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How to vote profitably

Here’s a primer that will help you vote rationally in the forthcoming assembly and general elections.

     Print Edition: November 30 2008

At a time when several state assembly elections are being fought, general elections are around the corner and economic policy is becoming a key issue in elections, it is instructive to go back to political theory.

Voters rationality: Consensus among voters leads to efficient democracy
Voters rationality
Remember Anthony Downs’ An Economic Theory of Democracy? Downs assumes that political parties and voters act rationally in pursuit of clearly specified goals. The main thesis of Downs is that “parties in democratic politics are analogous to entrepreneurs in a profit-seeking economy.” Following from the above argument, it is believed that political parties formulate policies to gain the most votes. However, if voters also behave rationally, then vote-maximising parties will have to be relatively honest about keeping promises when elected, and their policies will be relatively consistent over time.

Voters’ rationality, however, gets muddled in multi-party systems such as ours. Parties in coalitions, however, are pressured by conflicting requirements of making policies that are broad-based to attract most number of voters. And naturally, during elections most parties in coalition politics are ambiguous about the compromises possible.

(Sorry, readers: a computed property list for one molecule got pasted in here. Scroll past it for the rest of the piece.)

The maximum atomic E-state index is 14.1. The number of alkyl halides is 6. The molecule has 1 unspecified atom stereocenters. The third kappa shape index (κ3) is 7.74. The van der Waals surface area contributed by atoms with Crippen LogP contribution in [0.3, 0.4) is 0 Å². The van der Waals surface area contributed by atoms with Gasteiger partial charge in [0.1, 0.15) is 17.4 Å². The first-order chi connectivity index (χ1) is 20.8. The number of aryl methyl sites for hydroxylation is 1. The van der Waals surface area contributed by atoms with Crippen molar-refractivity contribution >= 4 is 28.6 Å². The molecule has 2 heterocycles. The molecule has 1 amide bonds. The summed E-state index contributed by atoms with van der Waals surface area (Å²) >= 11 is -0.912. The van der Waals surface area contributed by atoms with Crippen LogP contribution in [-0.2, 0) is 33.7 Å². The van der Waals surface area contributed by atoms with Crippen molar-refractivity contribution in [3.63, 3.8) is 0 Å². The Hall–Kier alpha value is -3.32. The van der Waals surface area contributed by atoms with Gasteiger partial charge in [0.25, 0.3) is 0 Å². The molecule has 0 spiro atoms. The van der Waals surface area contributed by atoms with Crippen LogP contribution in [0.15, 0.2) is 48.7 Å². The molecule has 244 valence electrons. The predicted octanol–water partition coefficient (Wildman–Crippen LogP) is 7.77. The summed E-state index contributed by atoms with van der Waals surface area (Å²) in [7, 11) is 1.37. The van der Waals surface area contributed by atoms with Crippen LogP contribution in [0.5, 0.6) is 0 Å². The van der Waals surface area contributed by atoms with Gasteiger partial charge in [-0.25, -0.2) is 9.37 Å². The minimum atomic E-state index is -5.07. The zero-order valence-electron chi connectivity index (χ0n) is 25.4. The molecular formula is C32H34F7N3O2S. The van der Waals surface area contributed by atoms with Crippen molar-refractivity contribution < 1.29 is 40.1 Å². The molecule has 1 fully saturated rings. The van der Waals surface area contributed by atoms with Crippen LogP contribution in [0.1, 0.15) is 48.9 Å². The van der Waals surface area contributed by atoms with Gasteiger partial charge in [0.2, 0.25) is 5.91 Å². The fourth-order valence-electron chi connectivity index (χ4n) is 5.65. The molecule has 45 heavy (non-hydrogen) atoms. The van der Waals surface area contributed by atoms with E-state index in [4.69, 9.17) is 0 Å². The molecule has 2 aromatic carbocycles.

That may undermine the rationality of an individual voter, but according to Downs, the good news is that if there is sufficient consensus among voters, democracy can function efficiently. Key question then is: are we, as a nation, sufficiently cohesive on the broader national goals—economic and others?

The down syndrome
In Downs model each citizen votes for the party he believes will provide him a higher utility income than any other party during the coming election period. To discover which party this is, he compares the utility incomes he would receive if each party is in office. In a two-party system, this would be:

Citizen’s expected party differential (EPD) = E U(A, t+1 ) – E U(B, t+1)
E = Expected value
U = Utility income
A= Incumbent party i.e. governing party in time period
B = Opposition party
If EPD is positive, then a person votes for incumbents
If EPD is negative, then he votes for opposition
If EPD is zero, he abstains

Shalini S. Dagar

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